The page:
-O2 -fp-model fast=2 (unit tests are failed, these are the all flags I have used)
(In the attached unit test result file, you can see detailed results for test marked with ###OPENCV REDUCE FUNTION###)
With these results at hand, I have started to think unit test problems are related with vectorization or other optimization procedures of compiler. But how integer arithmetics are impacted from these procedures?
While I have been researching on this issue, I have realized that, some people have some difficulties with cmake and icc, eg not detected compilers etc. Here is my compilation procedure:
1. source /path/to/compiler/bin/iccvars.sh ia32
2. export CC=icc
3. export CXX=icpc
4. cmake -i /path/to/source
I have checked that this procedure should be correct, but I have shared so that you can check that too.
But I have detected a suspicious item: In verbose mode of cmake, I have realized that compiler was fed with a flag named -fsigned-char although I haven't used that flag. I couldn't solve that problem. I indicating this situation here, since issues may be related with this. I will share this situation on a cmake related community, and share the results as some response.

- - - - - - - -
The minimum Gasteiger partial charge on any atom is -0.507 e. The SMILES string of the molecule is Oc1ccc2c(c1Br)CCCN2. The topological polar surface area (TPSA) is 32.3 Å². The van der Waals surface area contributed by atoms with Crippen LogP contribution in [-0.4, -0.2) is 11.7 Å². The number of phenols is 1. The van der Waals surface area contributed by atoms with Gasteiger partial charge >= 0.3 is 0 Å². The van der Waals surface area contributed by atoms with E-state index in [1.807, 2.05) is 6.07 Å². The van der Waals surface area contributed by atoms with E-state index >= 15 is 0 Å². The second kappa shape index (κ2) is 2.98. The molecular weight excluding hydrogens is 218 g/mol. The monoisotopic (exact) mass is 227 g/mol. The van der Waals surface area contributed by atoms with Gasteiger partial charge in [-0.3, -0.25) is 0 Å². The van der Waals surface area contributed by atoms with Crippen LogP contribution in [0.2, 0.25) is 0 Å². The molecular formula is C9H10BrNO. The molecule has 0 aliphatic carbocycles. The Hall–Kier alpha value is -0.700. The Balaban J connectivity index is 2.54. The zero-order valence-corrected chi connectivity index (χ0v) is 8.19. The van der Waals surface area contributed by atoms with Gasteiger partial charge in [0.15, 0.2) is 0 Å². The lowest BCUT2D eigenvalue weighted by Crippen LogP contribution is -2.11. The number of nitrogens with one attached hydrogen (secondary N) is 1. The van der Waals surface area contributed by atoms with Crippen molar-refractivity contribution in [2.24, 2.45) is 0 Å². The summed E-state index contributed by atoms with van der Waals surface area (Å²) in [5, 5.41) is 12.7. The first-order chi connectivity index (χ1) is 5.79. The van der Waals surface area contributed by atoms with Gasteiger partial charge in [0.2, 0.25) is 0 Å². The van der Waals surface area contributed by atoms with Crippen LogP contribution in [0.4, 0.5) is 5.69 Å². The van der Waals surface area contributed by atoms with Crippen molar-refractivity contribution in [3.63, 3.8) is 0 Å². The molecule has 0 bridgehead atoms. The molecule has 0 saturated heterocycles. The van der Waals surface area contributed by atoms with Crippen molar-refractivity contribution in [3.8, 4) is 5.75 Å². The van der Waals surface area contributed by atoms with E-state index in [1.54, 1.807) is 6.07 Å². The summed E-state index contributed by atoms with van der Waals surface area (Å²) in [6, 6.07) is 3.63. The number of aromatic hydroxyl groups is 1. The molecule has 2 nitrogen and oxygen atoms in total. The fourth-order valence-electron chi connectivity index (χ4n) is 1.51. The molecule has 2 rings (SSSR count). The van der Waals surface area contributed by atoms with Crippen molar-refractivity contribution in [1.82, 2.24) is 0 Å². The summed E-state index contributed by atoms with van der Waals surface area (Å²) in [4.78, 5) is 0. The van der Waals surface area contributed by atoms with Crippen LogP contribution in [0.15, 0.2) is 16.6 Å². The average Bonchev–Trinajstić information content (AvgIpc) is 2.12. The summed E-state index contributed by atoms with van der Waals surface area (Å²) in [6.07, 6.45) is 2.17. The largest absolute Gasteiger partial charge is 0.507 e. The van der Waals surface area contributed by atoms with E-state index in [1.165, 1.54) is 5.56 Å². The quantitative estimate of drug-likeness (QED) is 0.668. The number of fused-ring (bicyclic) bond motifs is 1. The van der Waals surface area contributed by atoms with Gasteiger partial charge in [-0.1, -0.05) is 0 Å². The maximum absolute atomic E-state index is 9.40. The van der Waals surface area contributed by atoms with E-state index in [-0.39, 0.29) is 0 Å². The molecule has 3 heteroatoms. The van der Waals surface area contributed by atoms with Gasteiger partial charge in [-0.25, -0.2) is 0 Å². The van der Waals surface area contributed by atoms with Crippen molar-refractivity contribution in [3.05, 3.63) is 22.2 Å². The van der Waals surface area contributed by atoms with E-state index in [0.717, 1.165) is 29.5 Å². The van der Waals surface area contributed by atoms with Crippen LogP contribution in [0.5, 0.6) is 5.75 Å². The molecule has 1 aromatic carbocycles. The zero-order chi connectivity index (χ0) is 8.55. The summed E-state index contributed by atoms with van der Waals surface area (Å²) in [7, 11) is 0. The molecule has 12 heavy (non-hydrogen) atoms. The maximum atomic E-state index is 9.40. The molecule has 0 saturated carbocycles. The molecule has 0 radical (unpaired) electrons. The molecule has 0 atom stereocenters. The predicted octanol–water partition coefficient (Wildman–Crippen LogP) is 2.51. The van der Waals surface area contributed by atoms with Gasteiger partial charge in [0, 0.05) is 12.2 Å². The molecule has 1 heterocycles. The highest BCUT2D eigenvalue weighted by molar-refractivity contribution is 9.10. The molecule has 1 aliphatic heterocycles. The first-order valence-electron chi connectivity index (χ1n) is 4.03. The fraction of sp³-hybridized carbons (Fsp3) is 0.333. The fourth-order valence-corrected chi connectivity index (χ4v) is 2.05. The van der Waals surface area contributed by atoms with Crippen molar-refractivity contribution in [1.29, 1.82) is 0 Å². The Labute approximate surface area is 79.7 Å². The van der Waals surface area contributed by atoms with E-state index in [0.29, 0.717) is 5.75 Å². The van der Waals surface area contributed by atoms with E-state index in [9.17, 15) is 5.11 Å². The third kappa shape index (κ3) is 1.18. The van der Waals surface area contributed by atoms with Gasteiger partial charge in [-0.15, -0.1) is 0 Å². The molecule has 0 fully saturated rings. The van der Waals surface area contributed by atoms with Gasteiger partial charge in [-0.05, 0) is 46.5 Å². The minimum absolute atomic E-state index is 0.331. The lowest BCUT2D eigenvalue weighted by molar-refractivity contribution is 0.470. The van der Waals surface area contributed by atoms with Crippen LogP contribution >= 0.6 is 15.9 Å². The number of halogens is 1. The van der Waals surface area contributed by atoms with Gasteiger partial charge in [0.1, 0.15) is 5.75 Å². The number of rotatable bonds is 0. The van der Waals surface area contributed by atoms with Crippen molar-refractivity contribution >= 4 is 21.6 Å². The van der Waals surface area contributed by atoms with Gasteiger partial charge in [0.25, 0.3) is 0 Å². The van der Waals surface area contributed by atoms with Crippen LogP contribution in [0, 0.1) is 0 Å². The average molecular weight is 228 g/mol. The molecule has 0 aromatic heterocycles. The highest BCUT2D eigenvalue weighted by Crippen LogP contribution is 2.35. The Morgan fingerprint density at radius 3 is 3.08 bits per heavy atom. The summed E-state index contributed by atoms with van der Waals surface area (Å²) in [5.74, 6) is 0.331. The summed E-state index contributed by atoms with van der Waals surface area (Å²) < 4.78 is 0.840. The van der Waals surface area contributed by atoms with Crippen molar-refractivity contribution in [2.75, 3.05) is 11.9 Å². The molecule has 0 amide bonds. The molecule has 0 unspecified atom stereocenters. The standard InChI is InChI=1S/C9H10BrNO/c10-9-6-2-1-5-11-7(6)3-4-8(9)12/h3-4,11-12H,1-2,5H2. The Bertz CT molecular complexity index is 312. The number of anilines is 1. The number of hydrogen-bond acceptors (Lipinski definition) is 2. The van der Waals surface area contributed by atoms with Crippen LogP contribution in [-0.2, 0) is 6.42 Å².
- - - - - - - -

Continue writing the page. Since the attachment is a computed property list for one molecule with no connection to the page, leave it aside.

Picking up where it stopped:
I am working on a Ubuntu 32-bit machine, with gcc4.6 and icc 13.1. OpenCV version is 126.96.36.199.
Sorry, first post is incomplete. I have completed it.
Try to be as specific as possible. There are tens of different Intel integer instructions and your generic explanations do not help to pin down a possible reason of all these problems.
But I expect, you will find this revised post generic too. Could you please say me what specific result should I use to inform you?
Kostrov, thank you so much for your detailed interest.
I have just read your last post. I understand the case now. In order to debug opencv, I will create an Eclipse project. Please give me some time for preparation.